Under the snowy gaze of Mt. Hood, the orchards of the Hood River Valley burst with fruit in the fall when tree boughs grow heavy with heirloom varieties of apples and pears. Some of these are perfect for cider making and pies. Others are destined for the kitchen at Nora’s Table in Hood River, where Chef Kathy Watson presides.
Before she opened the restaurant, Watson grew up in a foodie family. “We had our own chickens; we had our own goats; we had bees for honey. We cooked from what grew around us,” she says.
She finds some of the choicest fruit around the area at Kiyokawa Family Orchards in Parkdale, just south of Hood River. Japanese-American Randy Kiyokawa, a third-generation orchardist, oversees operations at his family’s farm, which was established in 1911. “The Hood River Valley is such a unique area. People think of it as an apple growing district, but mainly we grow pears,” Kiyokawa says.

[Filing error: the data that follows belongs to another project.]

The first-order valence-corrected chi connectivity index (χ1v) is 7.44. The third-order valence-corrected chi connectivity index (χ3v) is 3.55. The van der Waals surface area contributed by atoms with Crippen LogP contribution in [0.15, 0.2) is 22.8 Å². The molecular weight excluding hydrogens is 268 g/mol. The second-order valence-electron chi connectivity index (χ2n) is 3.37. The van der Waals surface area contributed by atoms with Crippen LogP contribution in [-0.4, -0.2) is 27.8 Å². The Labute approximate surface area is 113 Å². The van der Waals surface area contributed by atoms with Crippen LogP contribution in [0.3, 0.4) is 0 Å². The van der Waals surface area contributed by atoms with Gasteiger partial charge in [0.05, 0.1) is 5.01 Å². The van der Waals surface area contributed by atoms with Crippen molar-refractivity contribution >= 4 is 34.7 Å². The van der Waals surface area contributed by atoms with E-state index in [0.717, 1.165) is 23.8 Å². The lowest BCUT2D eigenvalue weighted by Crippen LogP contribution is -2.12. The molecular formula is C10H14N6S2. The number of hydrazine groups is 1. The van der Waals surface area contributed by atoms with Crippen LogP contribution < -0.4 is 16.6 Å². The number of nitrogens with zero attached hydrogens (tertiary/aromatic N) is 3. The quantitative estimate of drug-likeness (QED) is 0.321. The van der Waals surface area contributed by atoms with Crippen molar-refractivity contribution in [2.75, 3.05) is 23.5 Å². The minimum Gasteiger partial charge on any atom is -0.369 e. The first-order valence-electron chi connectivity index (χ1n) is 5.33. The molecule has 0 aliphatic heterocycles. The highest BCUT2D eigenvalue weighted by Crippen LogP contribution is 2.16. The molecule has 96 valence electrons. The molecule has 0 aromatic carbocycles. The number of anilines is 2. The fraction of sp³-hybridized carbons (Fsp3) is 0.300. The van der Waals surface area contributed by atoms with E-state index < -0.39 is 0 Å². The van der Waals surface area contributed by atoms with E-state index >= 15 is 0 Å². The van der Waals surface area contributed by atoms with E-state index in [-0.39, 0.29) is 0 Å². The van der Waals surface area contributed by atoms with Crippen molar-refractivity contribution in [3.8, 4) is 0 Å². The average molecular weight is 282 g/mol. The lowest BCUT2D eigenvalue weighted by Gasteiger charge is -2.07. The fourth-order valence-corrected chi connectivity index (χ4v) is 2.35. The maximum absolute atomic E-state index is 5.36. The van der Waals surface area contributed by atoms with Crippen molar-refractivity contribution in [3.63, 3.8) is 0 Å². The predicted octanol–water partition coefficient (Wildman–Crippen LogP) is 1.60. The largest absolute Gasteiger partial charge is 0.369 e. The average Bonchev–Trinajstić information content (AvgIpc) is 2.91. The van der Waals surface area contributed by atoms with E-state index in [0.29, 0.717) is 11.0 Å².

Strolling through the orchard with Kiyokawa, Watson gets a taste of just ripened fruit. “The great thing about pears for me, from a chef’s perspective, is that you get such a different taste from them, depending on the variety, Waston says. “The comice, I think, is my favorite because it has that tart sweetness to it.”
Back in the kitchen at Nora’s Table, Watson uses Kiyokawa comice pears in a fall dish paired with chanterelle mushrooms and fresh caught fish. “It’s my opportunity now to take all of that passion from my childhood and bring the bounty of Oregon to the tables in our restaurant,” she says.
Explore more: Get to know the Columbia River Gorge, one of the 7 Wonders of Oregon. Take a seat at Nora’s Table (named the best fine dining spot by The Oregonian in 2014) and enjoy Watson’s cuisine as well as a wine list devoted exclusively to Columbia Gorge wines. Spend the night at Sakura Ridge Farm and Lodge in Hood River with views of Mt. Hood and the orchards of the valley. Or explore more of the Hood River Fruit Loop with our Riding the Hood River Valley itinerary.